Mercedes’ acquisition of UK-based YASA last year paved the way for axial flux electric motors to find a place in mass-produced production cars. Tim Woolmer, who was a Ph.D candidate at Oxford University at the time, invented the axial flux motor.
What makes an axial flux motor so special? Several things.
It is lighter and smaller than the radial flux motors used in most electric vehicles today, yet it produces up to four times the torque. Simply put, it does more with less and is more efficient.
The YASA motor architecture also eliminates the stator yoke, resulting in a reduction in stator iron mass of up to 80%. This advancement gives a considerable power density advantage and a 5% to 10% range gain over the radial electric motors used in the majority of today’s mass market electric vehicles.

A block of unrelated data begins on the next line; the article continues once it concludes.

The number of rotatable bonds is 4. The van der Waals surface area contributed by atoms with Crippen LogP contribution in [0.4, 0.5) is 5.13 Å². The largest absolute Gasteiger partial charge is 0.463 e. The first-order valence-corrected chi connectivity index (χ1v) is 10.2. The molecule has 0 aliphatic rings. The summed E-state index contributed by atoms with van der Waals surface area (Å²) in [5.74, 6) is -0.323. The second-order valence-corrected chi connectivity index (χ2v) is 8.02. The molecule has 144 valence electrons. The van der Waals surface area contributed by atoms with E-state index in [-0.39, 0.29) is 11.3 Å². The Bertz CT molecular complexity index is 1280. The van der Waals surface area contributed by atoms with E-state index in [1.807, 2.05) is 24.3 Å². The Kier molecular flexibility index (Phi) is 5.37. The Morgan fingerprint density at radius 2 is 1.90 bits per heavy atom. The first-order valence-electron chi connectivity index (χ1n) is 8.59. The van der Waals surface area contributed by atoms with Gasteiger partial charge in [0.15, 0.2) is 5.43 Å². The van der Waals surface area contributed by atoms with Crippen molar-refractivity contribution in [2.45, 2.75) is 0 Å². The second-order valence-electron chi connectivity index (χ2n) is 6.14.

YASA axial flux electric motors use a patented Yokeless And Segmented Armature, which inspired the company’s name. Its armature windings are made up of discrete pieces that are excellent for mass production with minimum application engineering.
The one area where it falls short is in peak speed, which is unimportant to the great majority of drivers.
Axial flux motors manufactured by YASA are utilized in ultra-high performance automobiles like the Ferrari SF 90 and 296 GTB, as well as the Koenigsegg Regera. Rolls-Royce is also employing them in its experimental electric aircraft.
In July of last year, Mercedes announced it had acquired YASA for an undisclosed sum and would put its motors in AMG models slated to go into production in 2025.
This is a PR Newswire Feed; researched and edited by Clean-Future Team